Lost Souls Of The Grand Staircase

 

Jupiter Rising 3500

The month of May found me in a state of improving health and the itch for adventure and exercise needed attention. My Wife and I didn’t have to study the map long before placing a pin on the Red Rock Country of Southern Utah. We even arranged to rendezvous with my In-Laws so that we could share the experience.  Why Southern Utah you might ask. For one thing, Denver was still getting pounded by turbulent Spring weather just as high pressure was taking hold to the West. Furthermore, this is the time of the year that deep canyon floors are thriving with green hues and runoff from the high country. The two of us and our Italian Greyhound Gracie were packed and on the road, destination Grand Staircase Escalante National Monument.

Willow Creek Reflection HDR 3500

The Staircase is special. It is one of the most remote and beautiful places in the desert southwest and during previous visits my exploration had only scratched the surface. The plan for this trip was to do as much desert hiking as possible and to experience the solitude of a wilderness that is now at risk of losing its protected status. I also needed to get a photography fix in the worst way. I had hardly picked up the camera since last fall when I fell ill and I couldn’t wait to get back to it. For hiking, I pulled my old trustee Asolo boots out of storage. They had carried me up half of Colorado’s Fourteeners when I was much younger. Surely they would serve me well in the desert.

True North 3500

It’s always good to have an audio book on hand for long drives. For this trip I selected “Finding Everett Ruess” by David Roberts. His true story documents the life of a free spirited explorer who vanished without a trace from the Escalante region in the 1930’s. The book originally caught my attention because the forward was written by John Krakauer who wrote “Into the Wild”, one of my favorites. The subject of Krakauer’s book was Christopher McCandless, also a free spirited explorer who spent a great deal of time in the Desert Southwest. McCandless, who ended up starving to death in the Alaska wilderness, went by the alias “Alexander Supertramp”. I so much love the story that I named my camper “Alexander Supertramp” long ago.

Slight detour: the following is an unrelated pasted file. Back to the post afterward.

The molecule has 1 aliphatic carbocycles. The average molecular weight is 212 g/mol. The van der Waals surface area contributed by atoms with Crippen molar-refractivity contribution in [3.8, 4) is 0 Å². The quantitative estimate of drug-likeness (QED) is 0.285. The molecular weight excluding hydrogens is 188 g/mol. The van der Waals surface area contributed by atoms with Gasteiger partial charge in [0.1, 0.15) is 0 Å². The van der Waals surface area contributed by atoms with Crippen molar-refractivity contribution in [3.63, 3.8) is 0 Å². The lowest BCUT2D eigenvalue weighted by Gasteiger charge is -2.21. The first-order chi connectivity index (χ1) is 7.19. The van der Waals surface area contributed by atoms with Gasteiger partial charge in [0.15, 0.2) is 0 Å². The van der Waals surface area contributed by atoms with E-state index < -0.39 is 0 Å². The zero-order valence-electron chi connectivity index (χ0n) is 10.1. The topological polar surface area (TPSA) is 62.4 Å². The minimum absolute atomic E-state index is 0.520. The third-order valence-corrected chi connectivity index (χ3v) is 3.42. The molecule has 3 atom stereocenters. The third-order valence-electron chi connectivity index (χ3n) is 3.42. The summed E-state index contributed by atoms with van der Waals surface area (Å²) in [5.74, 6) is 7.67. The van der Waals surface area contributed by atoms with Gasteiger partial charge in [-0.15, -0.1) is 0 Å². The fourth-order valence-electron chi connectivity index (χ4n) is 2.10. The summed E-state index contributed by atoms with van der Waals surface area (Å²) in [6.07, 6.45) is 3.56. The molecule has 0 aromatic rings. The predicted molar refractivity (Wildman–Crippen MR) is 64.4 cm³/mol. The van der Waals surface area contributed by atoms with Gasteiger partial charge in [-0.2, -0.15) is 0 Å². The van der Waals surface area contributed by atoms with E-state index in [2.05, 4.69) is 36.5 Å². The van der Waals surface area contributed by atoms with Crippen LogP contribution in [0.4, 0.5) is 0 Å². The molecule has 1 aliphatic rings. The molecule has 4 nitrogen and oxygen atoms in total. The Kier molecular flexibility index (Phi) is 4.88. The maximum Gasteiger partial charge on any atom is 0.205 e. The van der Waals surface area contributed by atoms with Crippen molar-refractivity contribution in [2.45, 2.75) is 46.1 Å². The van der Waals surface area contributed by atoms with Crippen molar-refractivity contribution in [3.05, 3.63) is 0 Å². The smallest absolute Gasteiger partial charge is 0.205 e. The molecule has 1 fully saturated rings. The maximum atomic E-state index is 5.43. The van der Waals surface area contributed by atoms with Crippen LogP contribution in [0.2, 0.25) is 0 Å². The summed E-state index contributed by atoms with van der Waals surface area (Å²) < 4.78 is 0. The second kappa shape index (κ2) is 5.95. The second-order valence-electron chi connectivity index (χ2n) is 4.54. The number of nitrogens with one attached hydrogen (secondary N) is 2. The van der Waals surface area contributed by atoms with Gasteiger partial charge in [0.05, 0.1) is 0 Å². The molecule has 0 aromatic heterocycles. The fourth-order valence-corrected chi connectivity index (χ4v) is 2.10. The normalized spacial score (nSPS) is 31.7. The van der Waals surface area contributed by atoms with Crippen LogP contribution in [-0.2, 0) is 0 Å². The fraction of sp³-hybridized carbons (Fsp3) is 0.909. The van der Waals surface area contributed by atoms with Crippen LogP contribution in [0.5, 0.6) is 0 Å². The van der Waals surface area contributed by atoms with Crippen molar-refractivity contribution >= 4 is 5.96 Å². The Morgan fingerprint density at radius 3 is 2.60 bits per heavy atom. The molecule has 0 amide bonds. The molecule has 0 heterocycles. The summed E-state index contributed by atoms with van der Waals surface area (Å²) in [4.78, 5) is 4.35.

calf cr falls multi

Sometimes the Universe aligns itself in such a way that you cannot deny that something is meant to be. That is exactly what happened on this trip to the Grand Staircase. Here we were in a rig named “Alexander Supertramp” following the footsteps of a free spirited lost soul and while hiking near the last know location of Everett Ruess, the soles of my Asolo boots peeled off, one after another. You can’t make this stuff up. It was a great trip!

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#Monday Mantra ~ Week #3

Freedom FB

Abundance truly is in the eye of the beholder. It isn’t something we can own or possess, it is a mindset of freedom. So I’m standing at the Rim of Schaffer Canyon within Canyonlands National Park and this fully equipped adventure RV pulls up right behind Alexander Supertramp. Big Wheels, three feet of clearance and two motorcycles strapped to the back, this rig was a zombie proof fortress on a Mercedes Chasis. Jealousy reared its ugly head within me. “Where are you from?”, I asked the Man and Woman as they climbed down from the lofty coach. “Germany” he replied with a heavy accent. “Are you going around the world?”, I asked. “Just the America’s, we started with Alaska and are going south to Patagonia” he informed me. We walked over to the viewpoint and looked down at the Shaffer Canyon Switchbacks. “Are you going down there?”, I continued to quiz him. “Not in that” he said, referring to his rig. “Vee vill go on za bikes”. His rig weighed 18000 pounds and he was concerned the the road would not hold.